As often as I said, my foot has slipped, your love, o Lord, upheld me.
After a shadow on a CATscan a few years ago, I said I couldn’t get traction in the matter of my health. I thought that I was out of the snow bank, that I was ready to go, but I kept spinning out: worrisome blood work here, a shadow there, a new diagnosis. For almost three years, every few months something new broke down. This was particularly hard to take, after forty years of good health. I’d had no training or practice in this kind of living.
One Friday evening during this period of my life, my Monica cat was badly listing, her left legs not functioning. On the hardwood floors, she slid and skidded. Fearing a stroke and an un-cat-like life, I was set to put her down; however, the vet was encouraging, and she regained better control of her legs. She never lost her desire for food or her desire to climb. I could see when she wanted to make a leap that I thought would end in disaster, and I would place her on the cabinet or bed. With careful thought, she began jumping once again, though not as high as the curtain rods she’d formerly strolled across. Especially during the first days of this new way of life, she became an object lesson of what not being able to get traction was like.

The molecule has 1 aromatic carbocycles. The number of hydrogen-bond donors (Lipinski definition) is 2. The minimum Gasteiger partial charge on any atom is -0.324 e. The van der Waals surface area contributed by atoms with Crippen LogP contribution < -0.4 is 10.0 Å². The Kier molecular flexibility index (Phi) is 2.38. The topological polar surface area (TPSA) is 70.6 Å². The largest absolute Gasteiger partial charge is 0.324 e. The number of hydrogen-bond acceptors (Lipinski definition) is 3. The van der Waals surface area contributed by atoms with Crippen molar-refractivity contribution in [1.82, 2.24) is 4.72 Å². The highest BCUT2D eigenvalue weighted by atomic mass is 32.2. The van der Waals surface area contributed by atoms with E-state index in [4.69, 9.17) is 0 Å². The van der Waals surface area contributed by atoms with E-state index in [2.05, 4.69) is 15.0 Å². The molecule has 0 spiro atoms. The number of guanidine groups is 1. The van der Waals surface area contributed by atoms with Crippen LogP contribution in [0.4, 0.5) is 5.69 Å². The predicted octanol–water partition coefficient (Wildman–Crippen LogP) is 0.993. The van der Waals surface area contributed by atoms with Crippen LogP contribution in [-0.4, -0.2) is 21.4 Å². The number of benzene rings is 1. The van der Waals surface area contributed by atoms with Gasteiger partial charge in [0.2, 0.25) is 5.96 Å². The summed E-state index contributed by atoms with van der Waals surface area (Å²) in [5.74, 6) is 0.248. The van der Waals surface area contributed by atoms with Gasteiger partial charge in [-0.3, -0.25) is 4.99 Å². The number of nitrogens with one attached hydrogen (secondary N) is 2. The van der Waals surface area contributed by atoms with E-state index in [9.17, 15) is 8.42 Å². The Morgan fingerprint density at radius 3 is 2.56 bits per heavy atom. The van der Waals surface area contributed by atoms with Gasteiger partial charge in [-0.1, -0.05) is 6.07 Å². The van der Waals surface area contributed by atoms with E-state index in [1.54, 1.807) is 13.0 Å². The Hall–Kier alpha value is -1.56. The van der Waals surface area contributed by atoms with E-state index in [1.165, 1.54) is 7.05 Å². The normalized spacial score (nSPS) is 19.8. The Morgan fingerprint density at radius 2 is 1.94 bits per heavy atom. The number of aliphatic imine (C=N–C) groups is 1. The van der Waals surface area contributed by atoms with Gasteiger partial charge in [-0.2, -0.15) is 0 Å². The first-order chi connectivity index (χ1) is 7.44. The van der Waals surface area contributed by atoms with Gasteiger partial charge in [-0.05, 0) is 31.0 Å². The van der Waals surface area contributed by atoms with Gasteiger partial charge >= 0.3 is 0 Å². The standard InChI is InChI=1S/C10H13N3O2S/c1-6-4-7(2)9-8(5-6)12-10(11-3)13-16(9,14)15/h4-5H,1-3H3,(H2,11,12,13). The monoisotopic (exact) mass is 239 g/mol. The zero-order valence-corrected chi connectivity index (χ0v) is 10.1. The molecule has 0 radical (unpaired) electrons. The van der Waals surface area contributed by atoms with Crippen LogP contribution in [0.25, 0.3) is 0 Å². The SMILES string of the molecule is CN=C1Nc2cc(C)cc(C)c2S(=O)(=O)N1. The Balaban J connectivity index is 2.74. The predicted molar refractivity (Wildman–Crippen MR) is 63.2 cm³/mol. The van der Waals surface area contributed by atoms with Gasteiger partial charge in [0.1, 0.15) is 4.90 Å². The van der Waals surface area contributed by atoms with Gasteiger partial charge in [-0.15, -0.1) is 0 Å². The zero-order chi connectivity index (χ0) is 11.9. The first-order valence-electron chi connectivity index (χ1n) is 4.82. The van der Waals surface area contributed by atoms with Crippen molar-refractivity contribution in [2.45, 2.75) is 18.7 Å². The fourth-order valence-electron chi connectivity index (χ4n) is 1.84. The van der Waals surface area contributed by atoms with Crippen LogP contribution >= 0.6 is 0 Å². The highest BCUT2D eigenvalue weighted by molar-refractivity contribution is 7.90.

Monica lasted a few months after that first episode, suffering other mini-strokes, as I came to think of them. Putting her down became the loving thing to do. She, too, had been God’s love to me, seeing me through fifteen years of my life, a period full of changes: my church, my career, my home, my mother’s dying, my own cancer. She loved me through it all, the way animals do, the way that some dear friends have done.
A verse from Psalm 94 that I’d read many times now was revealed in a new light. Sometimes my foot—metaphorically at least—slips and slides on the hardwood-floor realities of living with cancer. But I do not fall, because the love of God holds me upright. Every new problem offers opportunities to meet amazingly skilled and kind medical people. Each medical visit allows me to appreciate friends near and far who are praying for me and those who make sure that I am not alone when facing a procedure or potentially scary news. Loving someone with cancer isn’t easy—we aren’t always our best selves or very much fun to be around. These people are visible manifestations of God’s love, the hands and feet of the Lord, holding me up.